With its propensity to model and account for long-term social development, archaeology has much to offer to discourses on human mobility and migration, particularly when used alongside genetics, historical linguistics, paleoclimatology, and demographic modeling. Nowadays, the study of migration in human history is moving from serving as an explanatory tool to account for cultural change to a phenomenon worthy of study in itself, which involves characterizing the complex interweavings of local and global processes of movement with indigenous developments. Theoretical advances in the social sciences, such as social network theory, have further bolstered movements towards finding more dynamic models and sophisticated theories of human migration in the archaeological record.
The 11th IEMA Visiting Scholars Conference will bring together researchers working on human movements in the archaeological record, who are operating at differing scales and employing diverse methodologies, to discuss the most fruitful ways to advance the study of mobility and migration. This conference will focus on how we study human mobility holistically, from scientific and computational approaches, to texts and objects, to landscapes and environments. Above all, it aims to suggest new methods for integrating these various scales and methodologies, utilizing the unique backdrops of the Mediterranean and European worlds, to produce robust studies that can enable theorizing comparisons on migration and mobility across time and space.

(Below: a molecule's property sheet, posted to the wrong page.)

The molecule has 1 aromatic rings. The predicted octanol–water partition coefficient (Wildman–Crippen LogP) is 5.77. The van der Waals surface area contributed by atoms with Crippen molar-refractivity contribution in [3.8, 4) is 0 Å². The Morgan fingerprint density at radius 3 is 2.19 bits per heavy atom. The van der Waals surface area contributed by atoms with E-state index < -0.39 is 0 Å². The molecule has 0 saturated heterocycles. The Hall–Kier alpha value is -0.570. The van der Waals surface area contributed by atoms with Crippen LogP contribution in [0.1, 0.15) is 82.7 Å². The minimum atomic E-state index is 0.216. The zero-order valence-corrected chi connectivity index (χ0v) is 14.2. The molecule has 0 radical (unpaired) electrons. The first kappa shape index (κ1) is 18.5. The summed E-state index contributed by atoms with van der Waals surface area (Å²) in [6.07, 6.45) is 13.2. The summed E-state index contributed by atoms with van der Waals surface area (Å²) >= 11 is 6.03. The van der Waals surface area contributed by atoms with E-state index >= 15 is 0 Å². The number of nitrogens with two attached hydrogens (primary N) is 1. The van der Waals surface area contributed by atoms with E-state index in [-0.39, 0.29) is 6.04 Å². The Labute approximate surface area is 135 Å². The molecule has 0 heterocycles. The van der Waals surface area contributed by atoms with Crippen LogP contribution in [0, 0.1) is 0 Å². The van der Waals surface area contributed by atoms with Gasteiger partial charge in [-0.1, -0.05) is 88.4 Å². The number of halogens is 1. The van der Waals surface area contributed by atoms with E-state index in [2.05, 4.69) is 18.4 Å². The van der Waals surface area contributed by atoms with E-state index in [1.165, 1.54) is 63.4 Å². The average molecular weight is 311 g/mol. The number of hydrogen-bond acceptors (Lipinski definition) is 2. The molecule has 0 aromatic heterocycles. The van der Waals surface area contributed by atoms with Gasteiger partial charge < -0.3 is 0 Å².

Accompanying this conference will be a 2018 Spring Semester graduate seminar, as well as an edited volume through SUNY Press.
The Zita Project focuses on survey and excavation of an urban mound in southern Tunisia near the modern city of Zarzis, on an ancient trade route from Carthage to Tripoli. The site contains a Roman forum as well as a Carthaginian tophet. Investigations of these two areas commenced in August 2013. My role in this project includes assisting in excavations of the tophet and sorting and dating pottery from systematic survey and excavations.
In this dissertation I argue that shared mythical and religious languages concerning divine sovereignty provided important cross-cultural institutional connections for Mediterranean peoples in the early stages of state-formation; as state structures and state ideologies coalesced, however, these religious institutions expressed through myth and ritual acquired new meanings appropriate to the egalitarian structures of the Greek city-states. I use approaches from evolutionary psychology, sociology, and economics combined with literary and archaeological evidence of sanctuaries from roughly the eighth-sixth centuries BCE to demonstrate the role religion plays in burgeoning, cross-cultural societies, as it both reflects and shapes shared worldviews and ideologies. Through this dissertation I aim to address certain problems within the scholarship of ancient Mediterranean religions, namely (a) the tendency to examine cults to specific gods without addressing the broader social importance of shared religious worldviews amongst Mediterranean peoples; and (b) the primacy ascribed to the polis (city-state) in providing the fundamental apparatus through which to understand Mediterranean religion, without considering alternative social structures.